The mouse that censored

What's in Michael Moore's "Fahrenheit 911" that Disney doesn't want you to see?


The mouse that censored

On a gorgeous March day, Michael Moore and I strolled outside the fortresslike Saudi Arabian Embassy on New Hampshire Avenue in Washington. I had just finished writing my book, “House of Saud, House of Bush,” and the Oscar-winning director was interviewing me for his new movie, “Fahrenheit 911,” which explores the links between the Bush family and the Saudis. Before long, security officers began cruising warily through the area, taking note of Moore and his film crew. For a few minutes, the crew worried that Saudi security would not allow the shooting to continue. But then, in a breathtaking display of P.R. savvy, a young Arab woman in Western attire burst out of the embassy and ran toward Moore. “Mr. Moore, Mr. Moore!” she exclaimed. “We’re such great fans of yours!”

Right. It is highly unlikely, of course, that Moore’s new movie will ever be shown in the repressive Saudi kingdom that is the guardian of Wahhabi Islam, but Tuesday a serious question arose as to exactly when and if it will be shown in the United States after the Walt Disney Co. announced that it was blocking distribution of Moore’s film.

The announcement was the latest skirmish in an ongoing series of media battles that has seen the Sinclair Broadcast Group ban ABC’s “Nightline” homage to the Americans who have died in Iraq and Clear Channel remove shock jock Howard Stern, a recently converted critic of President Bush, from its radio stations.

The reasons behind Disney’s decision are not hard to fathom — they have to do with politics and money. In “Fahrenheit 911,” Moore takes a critical look at President Bush’s actions before and after 9/11 and examines the president’s ties to prominent Saudis, including both the royal family and the bin Ladens. According to Moore’s agent, Ari Emanuel, Disney fears that if it distributes the anti-Bush movie, Jeb Bush, the Florida governor and the president’s brother, might withdraw tax breaks that Disney gets in Florida for its theme park and hotels. Disney CEO Michael Eisner “definitely indicated there were tax incentives he was getting for the Disney corporation,” Emanuel told the New York Times. “He didn’t want a Disney company involved.”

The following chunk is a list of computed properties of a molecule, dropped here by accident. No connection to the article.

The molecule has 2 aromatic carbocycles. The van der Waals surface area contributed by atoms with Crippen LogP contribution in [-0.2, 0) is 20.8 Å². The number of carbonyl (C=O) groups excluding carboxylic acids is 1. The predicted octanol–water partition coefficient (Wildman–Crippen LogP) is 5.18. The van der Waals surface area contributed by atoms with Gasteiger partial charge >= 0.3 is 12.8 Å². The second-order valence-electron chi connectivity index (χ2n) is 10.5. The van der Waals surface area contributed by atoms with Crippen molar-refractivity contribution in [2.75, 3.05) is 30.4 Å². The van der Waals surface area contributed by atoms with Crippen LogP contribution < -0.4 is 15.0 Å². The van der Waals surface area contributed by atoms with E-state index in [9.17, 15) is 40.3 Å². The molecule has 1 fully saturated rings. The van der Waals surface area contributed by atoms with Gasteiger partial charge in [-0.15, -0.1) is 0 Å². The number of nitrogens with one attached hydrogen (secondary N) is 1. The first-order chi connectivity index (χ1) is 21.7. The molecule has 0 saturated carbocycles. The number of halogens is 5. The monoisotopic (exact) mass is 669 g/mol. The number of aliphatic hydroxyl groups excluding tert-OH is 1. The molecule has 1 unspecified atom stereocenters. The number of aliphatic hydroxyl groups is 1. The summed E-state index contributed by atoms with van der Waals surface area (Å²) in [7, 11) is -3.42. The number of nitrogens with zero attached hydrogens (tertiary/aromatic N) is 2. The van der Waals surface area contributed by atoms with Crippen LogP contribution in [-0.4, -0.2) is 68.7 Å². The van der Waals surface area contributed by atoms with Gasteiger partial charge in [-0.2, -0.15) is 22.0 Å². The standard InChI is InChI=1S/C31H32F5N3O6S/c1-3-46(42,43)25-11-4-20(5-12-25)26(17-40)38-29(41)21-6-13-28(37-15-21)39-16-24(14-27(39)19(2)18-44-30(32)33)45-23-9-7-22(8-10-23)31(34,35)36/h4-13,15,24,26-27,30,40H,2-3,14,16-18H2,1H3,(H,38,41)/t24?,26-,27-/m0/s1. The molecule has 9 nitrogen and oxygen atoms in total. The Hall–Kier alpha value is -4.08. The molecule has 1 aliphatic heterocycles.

Moore said in response, “At some point the question has to be asked, Should this be happening in a free and open society where the monied interests essentially call the shots regarding the information that the public is allowed to see?”

But exactly what is in the movie that could so alienate the first family? I have some idea because Moore interviewed me for the movie for several hours, both in front of the Saudi Embassy and on the roof of the Hay-Adams Hotel in Washington, with the White House in the background. Moore had been among the first to assert in the press that a large-scale evacuation of prominent Saudis from the United States began shortly after 9/11 — for which he was derided by critics as a conspiratorialist.

As it happens, my research for “House of Bush, House of Saud” backed up his charges. As I told him during the interview for the movie, denials from the FBI, the Federal Aviation Administration and the White House itself notwithstanding, I had found a total of eight planes stopping in 12 American cities, picking up over 140 passengers, including more than two dozen members of the bin Laden family. I recounted the story of how two young Saudi billionaires, Salem bin Laden and Khalid bin Mahfouz, had journeyed to Houston in the ’70s and become friendly with James Bath, a friend of George W. Bush’s in the Texas Air National Guard. And I told of how the Saudis had put more than $1.4 billion in investments and contracts into companies tied to the Bushes and their close associates.

Of course, Disney’s refusal to distribute the movie does not mean another distributor won’t be found. As the controversy broke into the open, Moore was busily readying his movie to be shown at the Cannes Film Festival next week. And in a message on his Web site he seemed optimistic that the movie would be seen this summer:

“For nearly a year, this struggle has been a lesson in just how difficult it is in this country to create a piece of art that might upset those in charge (well, OK, sorry — it WILL upset them … big time. Did I mention it’s a comedy?). All I can say is, thank God for Harvey Weinstein and Miramax who have stood by me during the entire production of this movie … I will tell you this: Some people may be afraid of this movie because of what it will show. But there’s nothing they can do about it now because it’s done, it’s awesome, and if I have anything to say about it, you’ll see it this summer — because, after all, it is a free country.”

Craig Unger is the author of 'Boss Rove: Inside Karl Rove's Secret Kingdom of Power' (Scribner, September 2012). He is also a contributing editor of Vanity Fair, and wrote the New York Times bestseller, 'House of Bush, House of Saud.' For more about Boss Rove, and to buy the book, go to

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